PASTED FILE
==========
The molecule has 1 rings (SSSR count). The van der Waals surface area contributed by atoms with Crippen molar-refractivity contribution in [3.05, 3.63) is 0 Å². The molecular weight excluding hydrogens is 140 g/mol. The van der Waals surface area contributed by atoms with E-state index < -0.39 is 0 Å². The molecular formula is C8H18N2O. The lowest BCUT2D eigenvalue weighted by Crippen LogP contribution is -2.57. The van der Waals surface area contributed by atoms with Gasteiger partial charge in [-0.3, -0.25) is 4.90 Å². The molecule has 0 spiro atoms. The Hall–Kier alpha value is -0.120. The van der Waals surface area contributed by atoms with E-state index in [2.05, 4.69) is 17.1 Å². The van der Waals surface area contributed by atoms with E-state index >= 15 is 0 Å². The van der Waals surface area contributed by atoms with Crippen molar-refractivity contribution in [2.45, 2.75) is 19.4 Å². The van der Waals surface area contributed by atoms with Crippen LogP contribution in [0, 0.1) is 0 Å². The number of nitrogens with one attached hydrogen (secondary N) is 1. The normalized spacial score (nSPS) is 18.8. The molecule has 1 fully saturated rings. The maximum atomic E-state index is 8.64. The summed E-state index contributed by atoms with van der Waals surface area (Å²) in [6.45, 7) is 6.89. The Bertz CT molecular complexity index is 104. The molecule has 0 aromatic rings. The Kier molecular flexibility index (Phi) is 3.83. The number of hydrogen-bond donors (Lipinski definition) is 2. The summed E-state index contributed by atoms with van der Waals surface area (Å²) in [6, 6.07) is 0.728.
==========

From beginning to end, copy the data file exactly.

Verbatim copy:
The molecule has 1 rings (SSSR count). The van der Waals surface area contributed by atoms with Crippen molar-refractivity contribution in [3.05, 3.63) is 0 Å². The molecular weight excluding hydrogens is 140 g/mol. The van der Waals surface area contributed by atoms with E-state index < -0.39 is 0 Å². The molecular formula is C8H18N2O. The lowest BCUT2D eigenvalue weighted by Crippen LogP contribution is -2.57. The van der Waals surface area contributed by atoms with Gasteiger partial charge in [-0.3, -0.25) is 4.90 Å². The molecule has 0 spiro atoms. The Hall–Kier alpha value is -0.120. The van der Waals surface area contributed by atoms with E-state index in [2.05, 4.69) is 17.1 Å². The van der Waals surface area contributed by atoms with E-state index >= 15 is 0 Å². The van der Waals surface area contributed by atoms with Crippen molar-refractivity contribution in [2.45, 2.75) is 19.4 Å². The van der Waals surface area contributed by atoms with Crippen LogP contribution in [0, 0.1) is 0 Å². The number of nitrogens with one attached hydrogen (secondary N) is 1. The normalized spacial score (nSPS) is 18.8. The molecule has 1 fully saturated rings. The maximum atomic E-state index is 8.64. The summed E-state index contributed by atoms with van der Waals surface area (Å²) in [6.45, 7) is 6.89. The Bertz CT molecular complexity index is 104. The molecule has 0 aromatic rings. The Kier molecular flexibility index (Phi) is 3.83. The number of hydrogen-bond donors (Lipinski definition) is 2. The summed E-state index contributed by atoms with van der Waals surface area (Å²) in [6, 6.07) is 0.728.